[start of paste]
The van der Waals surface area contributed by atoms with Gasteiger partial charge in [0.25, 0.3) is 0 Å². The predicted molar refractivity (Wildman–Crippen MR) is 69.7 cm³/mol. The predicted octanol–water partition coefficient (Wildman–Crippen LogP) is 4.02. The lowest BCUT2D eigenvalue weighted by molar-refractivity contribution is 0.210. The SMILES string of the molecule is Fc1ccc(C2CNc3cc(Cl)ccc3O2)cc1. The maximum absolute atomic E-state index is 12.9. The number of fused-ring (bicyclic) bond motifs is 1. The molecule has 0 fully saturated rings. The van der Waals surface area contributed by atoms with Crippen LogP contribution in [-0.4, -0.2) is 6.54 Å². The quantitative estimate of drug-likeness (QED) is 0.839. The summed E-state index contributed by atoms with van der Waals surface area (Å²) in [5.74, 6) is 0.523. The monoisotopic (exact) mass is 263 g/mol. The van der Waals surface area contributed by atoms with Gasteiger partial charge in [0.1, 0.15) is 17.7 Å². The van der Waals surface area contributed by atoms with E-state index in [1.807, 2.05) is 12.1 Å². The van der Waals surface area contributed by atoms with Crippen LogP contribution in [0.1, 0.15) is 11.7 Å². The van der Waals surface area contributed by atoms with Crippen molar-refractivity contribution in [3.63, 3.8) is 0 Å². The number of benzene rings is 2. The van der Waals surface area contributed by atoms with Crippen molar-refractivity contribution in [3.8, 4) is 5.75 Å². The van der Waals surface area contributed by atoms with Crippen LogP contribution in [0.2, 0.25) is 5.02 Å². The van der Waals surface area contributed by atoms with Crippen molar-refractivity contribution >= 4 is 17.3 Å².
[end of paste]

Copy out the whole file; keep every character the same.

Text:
The van der Waals surface area contributed by atoms with Gasteiger partial charge in [0.25, 0.3) is 0 Å². The predicted molar refractivity (Wildman–Crippen MR) is 69.7 cm³/mol. The predicted octanol–water partition coefficient (Wildman–Crippen LogP) is 4.02. The lowest BCUT2D eigenvalue weighted by molar-refractivity contribution is 0.210. The SMILES string of the molecule is Fc1ccc(C2CNc3cc(Cl)ccc3O2)cc1. The maximum absolute atomic E-state index is 12.9. The number of fused-ring (bicyclic) bond motifs is 1. The molecule has 0 fully saturated rings. The van der Waals surface area contributed by atoms with Crippen LogP contribution in [-0.4, -0.2) is 6.54 Å². The quantitative estimate of drug-likeness (QED) is 0.839. The summed E-state index contributed by atoms with van der Waals surface area (Å²) in [5.74, 6) is 0.523. The monoisotopic (exact) mass is 263 g/mol. The van der Waals surface area contributed by atoms with Gasteiger partial charge in [0.1, 0.15) is 17.7 Å². The van der Waals surface area contributed by atoms with E-state index in [1.807, 2.05) is 12.1 Å². The van der Waals surface area contributed by atoms with Crippen LogP contribution in [0.1, 0.15) is 11.7 Å². The van der Waals surface area contributed by atoms with Crippen molar-refractivity contribution in [3.63, 3.8) is 0 Å². The number of benzene rings is 2. The van der Waals surface area contributed by atoms with Crippen molar-refractivity contribution in [3.8, 4) is 5.75 Å². The van der Waals surface area contributed by atoms with Crippen LogP contribution in [0.2, 0.25) is 5.02 Å². The van der Waals surface area contributed by atoms with Crippen molar-refractivity contribution >= 4 is 17.3 Å².